Flyovers: are they solutions or problems?

HOW MUCH USEFUL?: Experts say that the flyovers have only shifted the problem. A scene near the flyover in Purasawalkam. Photo: K. Pichumani   | Photo Credit: K. Pichumani

There are in all 13 flyovers, including the Anna flyover, in the city. Two more — in Perambur and Turnbulls Road - are nearing completion. If the Chennai Corporation’s plans are put in action, there will be three more - in T.Nagar, Mint and Thiruvanmiyur.

Have these flyovers helped? Not really, say the experts. They view the flyovers as standalone solutions, constructed in an isolated manner without taking even nearby junctions into consideration.

K. P. Subramanian, former professor, Anna University, has strong views. He does not see them as solutions to traffic congestion, but at many places, have become the problem and by accentuating congestion on the roads leading up to them. “In most cases, only particular intersections are upgraded, while the preceding ones or the ones that follow are not. Consequently, acute congestion is caused at landing points of ramps resulting in serpentine queues. The flyover near IIT is a classic example,” he said. He suggests that a zero-tolerance policy towards unauthorised parking be practised.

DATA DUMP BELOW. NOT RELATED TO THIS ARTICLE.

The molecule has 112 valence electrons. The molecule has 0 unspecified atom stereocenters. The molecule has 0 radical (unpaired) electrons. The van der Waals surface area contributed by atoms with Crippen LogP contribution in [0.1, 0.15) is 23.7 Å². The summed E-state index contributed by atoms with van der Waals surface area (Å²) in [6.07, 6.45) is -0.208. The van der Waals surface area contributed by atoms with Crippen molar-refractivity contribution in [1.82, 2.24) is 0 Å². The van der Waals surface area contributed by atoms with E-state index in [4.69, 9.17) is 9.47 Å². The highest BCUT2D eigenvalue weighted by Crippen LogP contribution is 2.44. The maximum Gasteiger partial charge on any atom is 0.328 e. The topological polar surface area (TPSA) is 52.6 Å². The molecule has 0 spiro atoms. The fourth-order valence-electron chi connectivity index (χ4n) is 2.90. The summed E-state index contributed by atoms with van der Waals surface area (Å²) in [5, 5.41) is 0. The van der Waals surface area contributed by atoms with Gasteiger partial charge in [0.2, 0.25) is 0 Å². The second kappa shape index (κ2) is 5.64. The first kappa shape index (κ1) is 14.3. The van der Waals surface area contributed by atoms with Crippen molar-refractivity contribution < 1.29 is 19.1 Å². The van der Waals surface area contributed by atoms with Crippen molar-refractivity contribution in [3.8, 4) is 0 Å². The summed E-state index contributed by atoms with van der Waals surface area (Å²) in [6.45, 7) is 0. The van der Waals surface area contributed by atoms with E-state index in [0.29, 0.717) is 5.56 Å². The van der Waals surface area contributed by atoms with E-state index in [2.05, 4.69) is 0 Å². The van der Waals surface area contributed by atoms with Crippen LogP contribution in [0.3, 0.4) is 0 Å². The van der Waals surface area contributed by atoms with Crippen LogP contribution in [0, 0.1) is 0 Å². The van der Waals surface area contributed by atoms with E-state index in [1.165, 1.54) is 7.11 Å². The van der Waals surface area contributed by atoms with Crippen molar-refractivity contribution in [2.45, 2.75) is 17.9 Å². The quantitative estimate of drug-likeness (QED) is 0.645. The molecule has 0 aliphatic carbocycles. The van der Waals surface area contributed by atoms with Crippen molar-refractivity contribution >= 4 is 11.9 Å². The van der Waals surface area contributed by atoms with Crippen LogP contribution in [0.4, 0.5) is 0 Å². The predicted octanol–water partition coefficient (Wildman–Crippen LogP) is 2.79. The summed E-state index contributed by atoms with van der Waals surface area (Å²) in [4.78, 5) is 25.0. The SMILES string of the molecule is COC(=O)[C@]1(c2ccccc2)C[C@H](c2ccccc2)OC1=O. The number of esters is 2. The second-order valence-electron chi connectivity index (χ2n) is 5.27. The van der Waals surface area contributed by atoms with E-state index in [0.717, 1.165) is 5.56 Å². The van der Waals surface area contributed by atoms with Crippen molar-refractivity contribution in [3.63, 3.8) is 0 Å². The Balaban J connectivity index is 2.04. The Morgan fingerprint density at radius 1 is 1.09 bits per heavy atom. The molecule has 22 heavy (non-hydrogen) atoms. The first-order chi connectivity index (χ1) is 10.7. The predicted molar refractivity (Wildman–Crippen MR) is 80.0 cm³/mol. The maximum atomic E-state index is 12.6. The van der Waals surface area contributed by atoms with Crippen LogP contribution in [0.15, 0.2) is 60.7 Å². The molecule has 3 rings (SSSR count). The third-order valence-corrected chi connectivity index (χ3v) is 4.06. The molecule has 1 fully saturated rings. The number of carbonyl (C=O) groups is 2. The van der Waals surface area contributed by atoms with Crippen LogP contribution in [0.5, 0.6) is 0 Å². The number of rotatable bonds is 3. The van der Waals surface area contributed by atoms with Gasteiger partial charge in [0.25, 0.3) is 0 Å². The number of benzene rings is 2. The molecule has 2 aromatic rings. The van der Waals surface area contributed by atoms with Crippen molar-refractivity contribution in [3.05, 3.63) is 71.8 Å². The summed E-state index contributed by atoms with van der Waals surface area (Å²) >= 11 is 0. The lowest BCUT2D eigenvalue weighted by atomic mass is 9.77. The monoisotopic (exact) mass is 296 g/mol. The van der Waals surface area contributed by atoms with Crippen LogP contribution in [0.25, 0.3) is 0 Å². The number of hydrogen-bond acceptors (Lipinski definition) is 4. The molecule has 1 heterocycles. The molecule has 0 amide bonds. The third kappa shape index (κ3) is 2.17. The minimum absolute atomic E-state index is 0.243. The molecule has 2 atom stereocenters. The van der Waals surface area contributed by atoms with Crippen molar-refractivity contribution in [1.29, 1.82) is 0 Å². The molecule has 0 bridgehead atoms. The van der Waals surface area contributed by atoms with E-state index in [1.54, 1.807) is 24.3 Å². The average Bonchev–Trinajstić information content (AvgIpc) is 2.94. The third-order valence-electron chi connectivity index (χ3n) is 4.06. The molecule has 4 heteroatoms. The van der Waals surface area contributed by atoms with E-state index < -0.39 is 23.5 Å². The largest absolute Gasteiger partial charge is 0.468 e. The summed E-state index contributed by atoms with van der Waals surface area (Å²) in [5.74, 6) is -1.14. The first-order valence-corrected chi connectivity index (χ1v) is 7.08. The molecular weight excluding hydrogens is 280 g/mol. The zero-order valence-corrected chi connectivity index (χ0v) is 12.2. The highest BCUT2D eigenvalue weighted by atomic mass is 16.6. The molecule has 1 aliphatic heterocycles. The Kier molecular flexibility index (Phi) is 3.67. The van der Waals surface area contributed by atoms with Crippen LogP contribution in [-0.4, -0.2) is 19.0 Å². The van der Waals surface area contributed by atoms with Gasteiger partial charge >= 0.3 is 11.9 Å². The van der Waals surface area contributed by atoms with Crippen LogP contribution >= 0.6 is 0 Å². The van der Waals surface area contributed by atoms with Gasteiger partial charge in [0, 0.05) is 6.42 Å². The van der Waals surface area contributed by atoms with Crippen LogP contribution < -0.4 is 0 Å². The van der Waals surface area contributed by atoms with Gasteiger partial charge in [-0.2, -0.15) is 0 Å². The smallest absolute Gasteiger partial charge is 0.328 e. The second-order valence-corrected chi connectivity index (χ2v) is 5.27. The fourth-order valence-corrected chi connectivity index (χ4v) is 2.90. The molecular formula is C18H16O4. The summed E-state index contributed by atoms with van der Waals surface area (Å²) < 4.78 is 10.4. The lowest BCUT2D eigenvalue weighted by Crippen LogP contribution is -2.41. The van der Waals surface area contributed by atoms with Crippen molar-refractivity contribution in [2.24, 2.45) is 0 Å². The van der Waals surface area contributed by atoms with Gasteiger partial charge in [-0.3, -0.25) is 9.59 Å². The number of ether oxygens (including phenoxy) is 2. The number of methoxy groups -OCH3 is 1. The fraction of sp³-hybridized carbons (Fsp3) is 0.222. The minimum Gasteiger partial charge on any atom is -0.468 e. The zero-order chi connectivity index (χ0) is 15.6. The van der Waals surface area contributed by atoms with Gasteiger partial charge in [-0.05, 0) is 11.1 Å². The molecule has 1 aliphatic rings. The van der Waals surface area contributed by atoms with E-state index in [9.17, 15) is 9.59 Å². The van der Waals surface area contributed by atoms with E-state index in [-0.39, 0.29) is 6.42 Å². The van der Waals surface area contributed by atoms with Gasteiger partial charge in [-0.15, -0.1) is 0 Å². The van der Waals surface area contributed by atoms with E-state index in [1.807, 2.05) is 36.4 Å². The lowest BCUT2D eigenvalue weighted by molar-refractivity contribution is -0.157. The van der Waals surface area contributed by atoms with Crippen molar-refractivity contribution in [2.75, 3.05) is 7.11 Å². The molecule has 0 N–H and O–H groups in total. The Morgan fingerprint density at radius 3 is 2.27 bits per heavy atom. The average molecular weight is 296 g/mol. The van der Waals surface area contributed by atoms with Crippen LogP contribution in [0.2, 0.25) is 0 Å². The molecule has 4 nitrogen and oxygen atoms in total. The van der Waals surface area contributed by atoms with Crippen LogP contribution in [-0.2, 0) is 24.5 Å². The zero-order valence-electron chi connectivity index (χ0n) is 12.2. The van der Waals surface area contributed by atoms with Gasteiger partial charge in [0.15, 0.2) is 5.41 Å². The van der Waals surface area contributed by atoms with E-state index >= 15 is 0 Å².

Urban planner A. N. Sachithanandan said that the Anna flyover, the one on Dr. Radhakrishnan Salai and grade separators at Kathipara and Padi have helped in smooth traffic flow. However, other flyovers are only half-hearted attempts at solving traffic problems. “What we need is a comprehensive traffic and traffic plan. Also, we need to fix the building line for all major roads so that whoever comes for reconstruction of property must give space in front so that we can widen roads after a period of time. The encroachments on road and pedestrian paths must be removed immediately.”

Senior officials of the Corporation said that the flyovers have helped decongest Chennai’s roads that are used by over 29.3 lakh vehicles. As per a mobility survey conducted this year, Chennai has a better rate of speed of movement compared to Delhi and Mumbai.

The officials think when the Metro Rail project is completed, more people will use public transport and the burden on the roads would be reduced. They also think that the lesser-used roads must be dovetailed into the traffic plan and utilised efficiently. “We can hope to widen more roads with the introduction of Transfer of Development Rights that will provide incentives to property owners to part with the land required,” an official of the Corporation said.

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Printable version | Sep 17, 2021 7:43:06 PM |

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